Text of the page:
This Indo-Persian antique silver repousse lidded container box was probably intended for cosmetics. The elaborate design work is flawless and the attention to detail were hallmarks of luxury items made during the late 19th century in both India and Persia. There are 2 makers marks and some scratches on the bottom of the box. See picture
The box is 3.5 inches in diameter and is 1.5 inches high
Many pieces of turkmen "jewelry" were sewn to clothing as amulets. This rare teke turkomen pendant was originally worn as a necklace and still has the original leather neckstrap. This piece has 5 flat carnelians and gold wash or "fireguilded" detail. The pendant is 6 inches across and 10 inches long.
This antique toggle was sourced from China. I suspect that was originally from Tibet. The carved circular markings on bottom of 2 of the sides of the toggle are more typical of the ethnic minorities.
Toggle is almost 2 inches long and .5 inches x .5 inches.
Japanese Lady's Dressing Box Meiji Period. The front and lid are decorated with wood marquetry inlays.The doors have inlays of MOP and assorted stones depicting birds etc. Lots of drawers, original hardware..(sorry, no key) box is 17 x 14 x 7 inches. back and sides are painted black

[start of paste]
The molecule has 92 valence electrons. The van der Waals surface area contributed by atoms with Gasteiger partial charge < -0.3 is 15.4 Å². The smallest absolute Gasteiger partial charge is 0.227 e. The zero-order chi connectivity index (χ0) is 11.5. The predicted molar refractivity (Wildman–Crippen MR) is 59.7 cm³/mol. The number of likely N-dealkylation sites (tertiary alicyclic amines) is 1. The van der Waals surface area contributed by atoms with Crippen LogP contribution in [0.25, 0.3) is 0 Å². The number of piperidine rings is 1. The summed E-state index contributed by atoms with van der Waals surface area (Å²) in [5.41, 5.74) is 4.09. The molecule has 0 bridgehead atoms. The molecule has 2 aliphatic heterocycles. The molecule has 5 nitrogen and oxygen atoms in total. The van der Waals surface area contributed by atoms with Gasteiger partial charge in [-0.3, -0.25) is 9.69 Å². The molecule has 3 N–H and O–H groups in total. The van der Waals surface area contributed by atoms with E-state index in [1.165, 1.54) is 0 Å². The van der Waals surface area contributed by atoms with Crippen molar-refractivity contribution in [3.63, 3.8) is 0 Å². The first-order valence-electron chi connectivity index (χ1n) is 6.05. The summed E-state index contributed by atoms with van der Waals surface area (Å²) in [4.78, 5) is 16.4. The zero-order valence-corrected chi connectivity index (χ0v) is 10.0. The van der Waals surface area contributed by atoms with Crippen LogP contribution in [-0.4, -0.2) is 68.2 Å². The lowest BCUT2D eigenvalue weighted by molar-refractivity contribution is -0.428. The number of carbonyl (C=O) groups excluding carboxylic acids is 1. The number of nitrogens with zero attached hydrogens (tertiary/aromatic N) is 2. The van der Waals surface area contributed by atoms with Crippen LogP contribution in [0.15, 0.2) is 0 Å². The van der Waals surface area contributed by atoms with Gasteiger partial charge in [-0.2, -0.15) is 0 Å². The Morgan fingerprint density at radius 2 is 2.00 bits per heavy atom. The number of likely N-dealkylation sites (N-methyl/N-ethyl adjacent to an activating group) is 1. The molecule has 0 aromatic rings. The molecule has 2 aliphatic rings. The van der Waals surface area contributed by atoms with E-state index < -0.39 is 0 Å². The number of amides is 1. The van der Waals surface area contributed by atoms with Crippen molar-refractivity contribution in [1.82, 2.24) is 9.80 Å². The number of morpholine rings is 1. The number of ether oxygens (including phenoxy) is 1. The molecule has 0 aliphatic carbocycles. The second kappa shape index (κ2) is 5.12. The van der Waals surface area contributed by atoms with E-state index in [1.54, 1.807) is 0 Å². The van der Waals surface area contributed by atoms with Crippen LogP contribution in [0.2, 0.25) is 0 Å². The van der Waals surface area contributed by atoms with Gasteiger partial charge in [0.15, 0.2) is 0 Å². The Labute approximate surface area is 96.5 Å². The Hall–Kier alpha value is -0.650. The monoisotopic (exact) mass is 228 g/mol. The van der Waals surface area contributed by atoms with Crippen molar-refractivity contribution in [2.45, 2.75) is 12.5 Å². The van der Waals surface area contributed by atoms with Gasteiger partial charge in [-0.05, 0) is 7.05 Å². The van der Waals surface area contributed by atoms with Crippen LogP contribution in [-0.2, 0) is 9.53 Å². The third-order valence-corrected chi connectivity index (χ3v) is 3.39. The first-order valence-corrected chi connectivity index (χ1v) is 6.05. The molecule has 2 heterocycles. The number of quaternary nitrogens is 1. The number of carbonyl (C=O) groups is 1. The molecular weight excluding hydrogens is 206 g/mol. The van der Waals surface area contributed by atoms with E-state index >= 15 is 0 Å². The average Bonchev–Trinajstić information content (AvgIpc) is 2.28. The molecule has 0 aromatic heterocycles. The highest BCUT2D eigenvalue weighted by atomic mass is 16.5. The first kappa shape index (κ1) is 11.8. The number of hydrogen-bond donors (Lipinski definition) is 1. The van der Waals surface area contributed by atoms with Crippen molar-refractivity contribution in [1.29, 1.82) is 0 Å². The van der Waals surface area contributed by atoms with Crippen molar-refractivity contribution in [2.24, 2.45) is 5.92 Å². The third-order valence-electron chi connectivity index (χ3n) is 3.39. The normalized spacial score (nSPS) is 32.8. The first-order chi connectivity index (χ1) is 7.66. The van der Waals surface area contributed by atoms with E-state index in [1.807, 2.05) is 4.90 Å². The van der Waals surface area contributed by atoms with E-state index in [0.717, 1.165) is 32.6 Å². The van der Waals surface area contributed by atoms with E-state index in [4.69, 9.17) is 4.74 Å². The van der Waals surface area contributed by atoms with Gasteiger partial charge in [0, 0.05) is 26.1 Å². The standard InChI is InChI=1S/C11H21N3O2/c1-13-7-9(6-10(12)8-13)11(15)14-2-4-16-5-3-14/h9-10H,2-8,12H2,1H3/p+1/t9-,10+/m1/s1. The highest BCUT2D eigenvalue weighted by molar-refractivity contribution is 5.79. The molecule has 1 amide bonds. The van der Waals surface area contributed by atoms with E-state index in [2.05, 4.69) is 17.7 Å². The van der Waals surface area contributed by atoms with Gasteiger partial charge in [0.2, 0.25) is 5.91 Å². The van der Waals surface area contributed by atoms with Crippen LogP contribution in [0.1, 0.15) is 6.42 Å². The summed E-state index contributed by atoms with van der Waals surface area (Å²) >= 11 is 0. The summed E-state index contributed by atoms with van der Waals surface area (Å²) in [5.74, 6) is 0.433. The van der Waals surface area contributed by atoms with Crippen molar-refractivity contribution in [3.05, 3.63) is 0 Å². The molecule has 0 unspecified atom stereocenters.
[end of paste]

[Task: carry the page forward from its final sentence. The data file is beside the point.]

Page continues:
This collection of 3 hand carved wooden hair combs is from the Nigerian Yoruba tribe. They were brought to the US by a (then young) anthropologist who traveled extensively in Africa during the early 1960's and have been retained in his personal collection until recently.
The taller center comb is 8 inches and the shorter combs on the sides are 4.25 inches. I prefer to sell them as a collection.
This Miao silver drinking horn would have used for special occasions i.e. prospective in-laws visiting etc. The horn is small 6.5 inches from tip to far rim. The reposse design of dragon and fish is mirrored on each side of the horn.
The Manus Island is one of the Admiralty Islands. This traditional hair comb which the islanders would make from the mid ribs of coconut palm fronds. It is covered with a hard patinarium paste made from the crushed fruit of the Nilit tree, sometimes called Puttynut.
Silver Japanese hinged cigarette case, made for export to the US... Excellent pierced work forms different kenji on front and rear of box.
In 1881 Kintarō Hattori opened a watch and jewelry shop called "K. Hattori" in the Ginza area of Tokyo, Japan. Eleven years later, in 1892, he began to produce clocks under the name Seikosha (精工舎), meaning roughly "House of Exquisite Workmanship" The beginnings of the Seiko watch company...
This antique Tibetan purse would have been used as a costume ornament during festival. It is decorated with silver and bronze fittings and coral and turquoise stones. Passed from generation to generation, and used extensively, this piece shows it age. Such purses would have held precious coins and the occasional flint but would not be considered as a Tibetan "strike a light" because of the lack of the striker plate.